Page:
According to the Bureau of Labor Statistics, yes, but very slowly. We’ve analyzed the Current Population Survey data from the past few years to see how many people are employed in computing occupations, and the percentage of women, Black/African American, and Hispanic/Latino employees.
What did we find? There are about 5 million people employed in computing occupations, 24% of whom are women, and 15% of whom are Black/African American or Hispanic/Latino.
Since 2014, the trends in representation, although small, have been moving in the right direction — all three groups showed a tiny increase in representation. However, changes would need to accelerate significantly to reach meaningful societal balance in our lifetimes. If the current pace of increases continue, it would take over a century* until we saw balanced representation in computing careers.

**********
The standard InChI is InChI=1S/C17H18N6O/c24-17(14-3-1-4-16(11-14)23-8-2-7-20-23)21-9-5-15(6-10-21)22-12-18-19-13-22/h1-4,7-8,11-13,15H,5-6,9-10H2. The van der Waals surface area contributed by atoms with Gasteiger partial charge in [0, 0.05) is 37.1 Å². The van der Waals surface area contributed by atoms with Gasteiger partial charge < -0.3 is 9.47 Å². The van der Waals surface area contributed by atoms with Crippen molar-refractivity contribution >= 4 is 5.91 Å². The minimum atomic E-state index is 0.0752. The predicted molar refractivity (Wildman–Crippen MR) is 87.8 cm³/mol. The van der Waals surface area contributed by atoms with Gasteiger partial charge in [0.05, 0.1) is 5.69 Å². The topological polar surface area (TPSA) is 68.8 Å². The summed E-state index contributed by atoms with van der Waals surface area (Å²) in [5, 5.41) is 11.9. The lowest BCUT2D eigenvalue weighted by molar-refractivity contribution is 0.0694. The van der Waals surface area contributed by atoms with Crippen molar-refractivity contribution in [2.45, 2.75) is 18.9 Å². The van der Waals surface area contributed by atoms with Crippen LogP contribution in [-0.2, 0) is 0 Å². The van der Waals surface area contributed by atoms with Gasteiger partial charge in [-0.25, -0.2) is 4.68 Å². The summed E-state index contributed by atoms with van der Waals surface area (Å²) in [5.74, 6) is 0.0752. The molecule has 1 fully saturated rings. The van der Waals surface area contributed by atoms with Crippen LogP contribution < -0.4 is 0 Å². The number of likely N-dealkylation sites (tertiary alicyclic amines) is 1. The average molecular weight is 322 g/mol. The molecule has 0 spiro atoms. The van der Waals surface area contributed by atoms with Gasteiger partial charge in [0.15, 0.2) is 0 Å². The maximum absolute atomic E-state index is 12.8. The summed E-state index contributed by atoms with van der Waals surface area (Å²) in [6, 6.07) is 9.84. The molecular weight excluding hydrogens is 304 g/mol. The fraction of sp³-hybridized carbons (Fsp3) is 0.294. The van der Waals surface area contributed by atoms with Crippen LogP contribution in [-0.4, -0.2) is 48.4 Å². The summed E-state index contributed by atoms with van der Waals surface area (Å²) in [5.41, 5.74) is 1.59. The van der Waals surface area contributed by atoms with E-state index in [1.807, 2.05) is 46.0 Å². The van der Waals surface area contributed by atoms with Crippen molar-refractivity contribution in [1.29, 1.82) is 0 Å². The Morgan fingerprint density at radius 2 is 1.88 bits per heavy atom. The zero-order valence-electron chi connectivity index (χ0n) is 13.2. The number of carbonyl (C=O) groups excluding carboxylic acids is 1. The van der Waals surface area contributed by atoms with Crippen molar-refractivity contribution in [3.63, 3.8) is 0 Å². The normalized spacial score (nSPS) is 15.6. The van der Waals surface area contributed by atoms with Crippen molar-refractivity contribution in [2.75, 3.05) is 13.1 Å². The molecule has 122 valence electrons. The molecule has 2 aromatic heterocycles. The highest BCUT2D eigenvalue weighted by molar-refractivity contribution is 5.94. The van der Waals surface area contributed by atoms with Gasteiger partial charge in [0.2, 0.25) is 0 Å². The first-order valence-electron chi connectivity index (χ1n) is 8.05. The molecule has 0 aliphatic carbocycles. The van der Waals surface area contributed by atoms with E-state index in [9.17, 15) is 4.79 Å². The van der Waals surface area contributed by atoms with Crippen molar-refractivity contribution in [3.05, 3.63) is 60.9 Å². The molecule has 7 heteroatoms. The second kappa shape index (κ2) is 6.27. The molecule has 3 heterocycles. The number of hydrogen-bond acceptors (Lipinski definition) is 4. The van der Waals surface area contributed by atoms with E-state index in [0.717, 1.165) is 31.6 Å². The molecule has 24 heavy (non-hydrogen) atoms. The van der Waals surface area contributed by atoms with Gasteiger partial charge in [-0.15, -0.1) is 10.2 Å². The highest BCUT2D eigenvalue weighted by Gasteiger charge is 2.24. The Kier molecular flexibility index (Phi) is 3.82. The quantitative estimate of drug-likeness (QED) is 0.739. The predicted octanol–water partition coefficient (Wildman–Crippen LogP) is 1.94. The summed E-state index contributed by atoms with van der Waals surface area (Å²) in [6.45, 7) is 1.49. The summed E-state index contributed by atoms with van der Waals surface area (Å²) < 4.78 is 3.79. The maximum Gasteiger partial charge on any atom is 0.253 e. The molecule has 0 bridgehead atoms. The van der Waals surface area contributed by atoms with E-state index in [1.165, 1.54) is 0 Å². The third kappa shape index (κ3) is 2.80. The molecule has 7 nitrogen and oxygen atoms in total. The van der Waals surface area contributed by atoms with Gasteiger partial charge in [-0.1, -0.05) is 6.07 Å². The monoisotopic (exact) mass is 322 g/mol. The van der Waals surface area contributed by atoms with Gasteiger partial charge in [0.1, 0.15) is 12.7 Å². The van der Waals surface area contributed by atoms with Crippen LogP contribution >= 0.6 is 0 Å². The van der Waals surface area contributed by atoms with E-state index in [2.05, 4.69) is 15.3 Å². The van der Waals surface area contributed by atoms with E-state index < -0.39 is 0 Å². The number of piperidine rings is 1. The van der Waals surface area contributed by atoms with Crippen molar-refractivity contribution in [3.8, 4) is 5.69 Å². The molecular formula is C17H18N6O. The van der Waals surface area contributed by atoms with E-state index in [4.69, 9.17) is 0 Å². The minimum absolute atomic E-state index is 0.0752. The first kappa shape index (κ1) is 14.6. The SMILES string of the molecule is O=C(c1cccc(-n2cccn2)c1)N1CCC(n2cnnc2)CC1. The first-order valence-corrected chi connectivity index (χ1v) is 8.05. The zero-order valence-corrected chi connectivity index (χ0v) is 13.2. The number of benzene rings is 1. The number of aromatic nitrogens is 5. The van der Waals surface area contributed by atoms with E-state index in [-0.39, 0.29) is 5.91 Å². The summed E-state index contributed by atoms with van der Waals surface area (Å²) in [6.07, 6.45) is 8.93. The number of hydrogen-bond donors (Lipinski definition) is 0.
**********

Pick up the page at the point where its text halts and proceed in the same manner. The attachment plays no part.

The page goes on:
We hope to see these numbers improve faster. In Code.org classrooms, the majority of our students are girls or underrepresented minorities. As our students make their way through the university system and into the workforce, we hope they can change the face of computing.
See our full analysis here.
Katie Hendrickson, Code.org
*For women, the increase in representation was 0.6 points over 3 years. At this rate, to go from 24.4% to 50% would take 128 years. For Black/African American + Hispanic/Latino populations, the increase was 1.2 points over 3 years. To go from 15.5% to about 30% would take 36 years.
For this analysis, we defined computing occupations using the BLS SOC codes for Computer Occupations (15–1100, which contains multiple sub-codes), Computer and Information Systems Managers (11–3021), and Computer Hardware Engineers (17–2061). [In other analyses, we also include Postsecondary Computer Science Teachers (25–1021), but the Current Population Survey does not provide data for this sub-code.] Find out more about computing occupations in our source document here.